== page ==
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Friday, July 30, 2010

Violin Pedagogy Tip

After teaching a Violin Pedagogy class at Peabody last week, a comment from a Conservatory pedagogy student, whom I had taught during her high school years, struck me. After working on ways to help young students learn to balance the bow comfortably at the frog, she said “Oh, now I REALLY understand what you were doing with my bow arm all those years!” While it may seem like an insult to our teaching when a student doesn’t fully understand what we have been doing, I think it is a reminder, instead, that even when the motor memory takes over as we work on physical aspects of playing, it is often later that a string player fully understands the concepts behind the motions. Now that she is more mature and is revisiting her own playing from a teacher’s perspective, all those years of martelĂ© strokes and “wobbling” at the frog are making sense on many levels and her own playing is falling beautifully into place with fuller understanding. What does this mean to younger students and parents? It means just keep doing those warm ups every day so you develop freedom and fluidity in your playing, and ask your teacher questions along the way.

Rebecca Henry
String Dept. Chair
Peabody Preparatory

10,000 Hours of Practicing

The following is an excerpt from Malcolm Gladwell's latest book, "The Outliers, the story of success."  This book will challenge your ideas regarding how an individual becomes "successful."  This is from a chapter called "The 10,000 hour rule."  All music students should read this excerpt and parents read the entire book.  It will change the way you look at practicing!


……”achievement is talent plus preparation.  The problem with this view is that the closer psychologists look at the careers of the gifted, the smaller the role innate talent seems to plan and the bigger the role preparation seems to play.
            Exhibit A in the talent argument is a study done in the early 1990’s by psychologist K. Anders Ericsson and two colleagues at Berlin’s elite Academy of Music.  With the help of the Academy’s professors, they divided the school’s violinists into three groups.  In the first group were the stars, the students with the potential to become world-class soloists.  In the second were those judged to be merely “good.” In the third were students who were unlikely to every play professionally and who intended to be music teachers in the public school system.  All of the violinists were then asked the same question over the course of your entire career, ever since you first picked up the violin, how many hours have you practiced?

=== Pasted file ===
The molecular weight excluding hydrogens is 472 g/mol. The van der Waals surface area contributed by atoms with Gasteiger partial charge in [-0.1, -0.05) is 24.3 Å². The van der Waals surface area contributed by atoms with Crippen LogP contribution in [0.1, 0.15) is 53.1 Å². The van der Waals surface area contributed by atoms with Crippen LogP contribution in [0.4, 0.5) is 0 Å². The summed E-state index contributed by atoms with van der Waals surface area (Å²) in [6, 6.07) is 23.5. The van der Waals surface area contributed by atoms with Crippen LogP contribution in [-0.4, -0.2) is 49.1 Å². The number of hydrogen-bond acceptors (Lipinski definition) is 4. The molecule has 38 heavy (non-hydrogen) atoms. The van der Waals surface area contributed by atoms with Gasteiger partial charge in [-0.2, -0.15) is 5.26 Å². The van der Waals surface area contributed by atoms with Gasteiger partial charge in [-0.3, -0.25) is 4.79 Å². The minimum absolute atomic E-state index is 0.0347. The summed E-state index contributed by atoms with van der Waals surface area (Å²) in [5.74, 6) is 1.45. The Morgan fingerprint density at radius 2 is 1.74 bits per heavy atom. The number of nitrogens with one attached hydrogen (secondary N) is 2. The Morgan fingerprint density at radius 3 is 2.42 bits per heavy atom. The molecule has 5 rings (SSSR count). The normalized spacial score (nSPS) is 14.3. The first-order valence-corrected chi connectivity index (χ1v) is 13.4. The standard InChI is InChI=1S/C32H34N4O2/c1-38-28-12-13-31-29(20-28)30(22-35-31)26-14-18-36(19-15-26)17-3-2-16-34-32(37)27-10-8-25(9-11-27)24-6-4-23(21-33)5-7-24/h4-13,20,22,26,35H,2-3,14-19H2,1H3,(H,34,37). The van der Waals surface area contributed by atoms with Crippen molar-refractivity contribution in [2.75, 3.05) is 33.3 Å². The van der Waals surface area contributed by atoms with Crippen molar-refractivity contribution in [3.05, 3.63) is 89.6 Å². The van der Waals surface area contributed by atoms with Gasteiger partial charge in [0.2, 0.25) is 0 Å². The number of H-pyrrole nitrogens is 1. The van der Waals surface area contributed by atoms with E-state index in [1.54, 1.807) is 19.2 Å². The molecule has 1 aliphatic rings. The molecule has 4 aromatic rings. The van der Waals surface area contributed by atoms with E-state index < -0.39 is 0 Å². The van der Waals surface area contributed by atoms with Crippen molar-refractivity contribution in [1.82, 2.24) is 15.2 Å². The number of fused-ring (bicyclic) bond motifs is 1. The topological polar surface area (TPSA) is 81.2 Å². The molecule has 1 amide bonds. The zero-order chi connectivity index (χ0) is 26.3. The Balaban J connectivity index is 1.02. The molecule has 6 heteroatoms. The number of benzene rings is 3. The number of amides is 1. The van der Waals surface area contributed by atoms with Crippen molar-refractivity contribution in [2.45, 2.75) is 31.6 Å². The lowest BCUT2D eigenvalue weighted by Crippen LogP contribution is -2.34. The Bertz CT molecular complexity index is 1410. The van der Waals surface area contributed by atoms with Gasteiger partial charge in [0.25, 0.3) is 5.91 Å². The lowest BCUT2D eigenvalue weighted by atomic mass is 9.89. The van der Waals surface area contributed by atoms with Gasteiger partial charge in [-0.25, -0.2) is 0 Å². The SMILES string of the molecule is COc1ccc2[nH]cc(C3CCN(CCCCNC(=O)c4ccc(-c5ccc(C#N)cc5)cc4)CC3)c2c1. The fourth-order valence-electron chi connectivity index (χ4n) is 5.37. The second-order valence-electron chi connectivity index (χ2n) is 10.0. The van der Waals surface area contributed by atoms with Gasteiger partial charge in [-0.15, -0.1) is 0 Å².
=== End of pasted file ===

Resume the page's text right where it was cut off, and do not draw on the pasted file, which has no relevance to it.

Everyone from all three groups started playing at roughly the same age, around five years old.  In those first few years, everyone practiced roughly the same amount, about two or three hours a week.  But when the students were around the age of eight, real differences started to emerge.  The students who would end up the best in their class began to practice more than everyone else: six hours a week by age nine, eight hours a week by age twelve, sixteen hours a week by age fourteen, and up and up, until by the age of twenty they were practicing- that is purposefully and single-mindedly playing their instruments with the intent to get better- well over thirty hours a week.  In fact, by age twenty, the elite performers had each totaled ten thousand hours of practice.  By contrast, the merely good students had totaled eight thousand hours, and the future music teachers had totaled just over four thousand hours.
            Ericsson and his colleagues then compared amateur pianists with professional pianists.  The same pattern emerged.  The amateurs never practiced more than about three hours a week over the course of their childhood, and by the age of twenty they had totaled two thousand hours of practice.  The professionals, on the other hand, steadily increased their practice time every year, until by the age of twenty they, like the violinists, had reached ten thousand hours.
            The striking thing about Ericsson’s study is that he and his colleagues couldn’t find any “naturals,” musicians who floated effortlessly to the top while practicing a fraction of the time their peers did.  Nor could they find any “grinds,” people who worked harder than everyone else, yet just didn’t have what it takes to break into the top ranks.  Their research suggests that once a musician has enough ability to get into a top music school, the thing that distinguishes one performer from another is how hard he or she works.  That’s it.  And what’s more, the people at the very top don’t just work harder or even much harder than everyone else.  They work much, much harder.